A highly committed first-grade classroom teacher and a middle school choir director dedicated to serving all students were named as Spring Branch ISD’s Elementary and Secondary Teachers of the Year during a special district recognition event held Tuesday, April 23.
Housman Elementary School teacher Michelle Clements and Northbrook Middle School’s Lizzy Snelling are 2019’s top district educators.
The two winners were announced publicly in pre-game events held before Tuesday evening’s Houston Astros-Minnesota Twins game held downtown at Minute Maid Park, the site for the third year of SBISD’s annual Service Awards. The Astros beat the Twins 10-4 in a game with a late-inning, three-run homer by Jose Altuve.
As top teachers, Clements and Snelling received a trophy-style Golden Apple award, plus other awards and recognitions including a $1,000 cash prize funded by Memorial Hermann Memorial City Hospital and a $2,000 professional growth stipend from the school district.
As SBISD’s new Teachers of the Year, Clements and Snelling are recipients of the Going the Extra Mile Award sponsored by Sterling McCall VIP Services. This award will be presented May 15 at the Spring Branch Education Foundation’s Bright Stars Event. (Follow Twitter @SBISD for award and event details.)
Tuesday’s Service Awards attracted more than 1,200 employees and guests to Minute Maid Park. The celebration event included a fun, colorful, pre-game reception inside Union Station. Attendees received game tickets preloaded with individual food vouchers.
The Rev. Josef Klam, who serves as SBISD Board of Trustees president, presented Golden Apples to Clements and Snelling during the brief, on-field announcement. A Jumbo Tron screen gave a crowd of SBISD employees and family members a close-up view of the big announcement.
Six Teacher of the Year finalists joined Board President Klam on the field. In addition to Clements and Snelling, finalists were Lindsay Ripley of Nottingham Elementary, Sharon Crump of Wilchester Elementary, Amanda Campos of Landrum Middle and Ryan Harvey of Spring Forest Middle.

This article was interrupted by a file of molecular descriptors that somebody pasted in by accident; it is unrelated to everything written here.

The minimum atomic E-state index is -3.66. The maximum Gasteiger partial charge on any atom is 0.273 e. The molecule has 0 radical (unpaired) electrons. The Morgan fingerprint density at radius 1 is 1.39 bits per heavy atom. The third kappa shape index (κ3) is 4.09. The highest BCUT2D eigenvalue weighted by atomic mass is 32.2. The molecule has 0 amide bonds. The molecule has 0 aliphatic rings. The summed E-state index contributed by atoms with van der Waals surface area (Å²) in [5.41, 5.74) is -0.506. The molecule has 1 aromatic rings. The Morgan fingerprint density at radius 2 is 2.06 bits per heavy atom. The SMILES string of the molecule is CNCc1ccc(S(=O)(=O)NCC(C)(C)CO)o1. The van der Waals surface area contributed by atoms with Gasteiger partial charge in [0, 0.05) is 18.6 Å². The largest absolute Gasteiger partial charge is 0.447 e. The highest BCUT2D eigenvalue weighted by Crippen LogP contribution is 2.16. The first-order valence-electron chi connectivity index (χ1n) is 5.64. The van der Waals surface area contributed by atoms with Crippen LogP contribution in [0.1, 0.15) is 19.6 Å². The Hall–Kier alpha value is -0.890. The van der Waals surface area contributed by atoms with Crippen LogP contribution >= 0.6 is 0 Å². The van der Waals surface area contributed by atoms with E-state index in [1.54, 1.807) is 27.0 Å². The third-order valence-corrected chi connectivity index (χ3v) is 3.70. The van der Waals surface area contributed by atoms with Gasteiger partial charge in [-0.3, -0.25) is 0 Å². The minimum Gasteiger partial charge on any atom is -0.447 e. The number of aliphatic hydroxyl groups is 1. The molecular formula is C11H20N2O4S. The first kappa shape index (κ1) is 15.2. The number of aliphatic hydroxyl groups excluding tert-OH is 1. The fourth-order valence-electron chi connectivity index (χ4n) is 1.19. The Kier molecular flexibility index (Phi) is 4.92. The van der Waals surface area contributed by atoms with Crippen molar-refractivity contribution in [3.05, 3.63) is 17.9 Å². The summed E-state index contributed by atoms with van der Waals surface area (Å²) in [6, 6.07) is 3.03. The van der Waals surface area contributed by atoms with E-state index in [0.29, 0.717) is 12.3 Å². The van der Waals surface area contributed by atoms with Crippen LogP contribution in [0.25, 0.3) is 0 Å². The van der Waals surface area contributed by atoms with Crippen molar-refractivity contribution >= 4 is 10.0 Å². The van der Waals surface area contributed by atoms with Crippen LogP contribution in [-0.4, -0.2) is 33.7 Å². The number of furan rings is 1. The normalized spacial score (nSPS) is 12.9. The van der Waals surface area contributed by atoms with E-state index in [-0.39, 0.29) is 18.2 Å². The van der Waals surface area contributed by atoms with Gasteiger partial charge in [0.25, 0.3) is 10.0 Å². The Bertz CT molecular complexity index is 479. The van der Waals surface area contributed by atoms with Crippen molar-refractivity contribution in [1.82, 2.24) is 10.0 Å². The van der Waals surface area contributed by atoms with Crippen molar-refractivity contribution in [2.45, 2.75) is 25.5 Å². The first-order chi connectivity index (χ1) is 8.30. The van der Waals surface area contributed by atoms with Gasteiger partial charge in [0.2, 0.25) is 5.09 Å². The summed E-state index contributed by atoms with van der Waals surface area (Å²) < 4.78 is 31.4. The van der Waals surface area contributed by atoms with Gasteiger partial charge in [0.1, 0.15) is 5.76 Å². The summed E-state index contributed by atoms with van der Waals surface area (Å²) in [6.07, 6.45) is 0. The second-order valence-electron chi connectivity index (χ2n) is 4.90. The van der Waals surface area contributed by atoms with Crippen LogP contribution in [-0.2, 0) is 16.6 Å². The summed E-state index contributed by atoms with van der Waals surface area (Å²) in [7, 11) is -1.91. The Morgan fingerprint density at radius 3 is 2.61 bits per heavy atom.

Elementary Teacher of the Year Michelle Clements taught first grade at Housman Elementary for the past two years. Before joining SBISD, she taught in Plano ISD for two years, too.
She earned a bachelor of education degree with a focus on special education topics from Baylor University in Waco, Texas. She is currently pursuing a master’s degree in counseling from Lamar University in Beaumont, Texas.
Her interest and pursuit of teaching as a full-time career began early, surviving a critical comment from an adult mentor who told Clements that she “was too smart to go into teaching, and then not make enough money.” Her passion and intent are to teach in underserved schools.
“I am most passionate about teaching in Title 1 schools, [and] . . . have actively sought jobs in schools with heavy bilingual populations. I am an advocate for all Second Language learners and students from lower-income families. I am constantly striving to keep those students as academically advanced as their peers.”
In a Wednesday morning circle with her first-graders, Clements showed off her Teacher of the Year award, and let her students know that their high-quality academic performance and best example helped her be named best-in-class as an educator.
“Last night, it was a shock and a whirlwind for me. Everything happened so fast [during the pre-game ceremony], I heard my name and looked up and said to myself, ‘I guess it’s me!’ It was an exciting whirlwind,” she said.
“Today, this award is making me feel challenged to live up to its Teacher of the Year name. It’s truly a huge honor, and I want to make sure that I meet and live out that honor correctly,” she also said.
One way for Clements to do that is to pursue and finish her master’s degree. She anticipates a December 2020 graduation from Lamar.
Clements, in another highlight, was selected for Housman’s four-member school redesign team, known as CORE. The team is reviewing and analyzing ways to re-engineer learning to best serve students. Classroom design, she said, should encourage literacy and engaged learning.
“I want every child who comes through my classroom to leave with the academics and social skills needed to achieve whatever goals and dreams they have for their future, regardless of where they come from,” she said.
“Being on the CORE team for school redesign has provided me the ability to craft and to mold our school needs to make these dreams of mine a reality for my students,” she said. Housman is one of many SBISD campuses planning redesign efforts for the school year ahead.
Principal Lindy Robertson joined Clements’ colleagues in expressing pride for her top trophy.
“From community circles at the start of the day through her Read Aloud at the end of the day, students are excited to be learning and growing in Michelle’s class,” Principal Robertson said. “The recognition of SBISD Elementary Teacher of the Year is a tremendous honor and so well deserved.”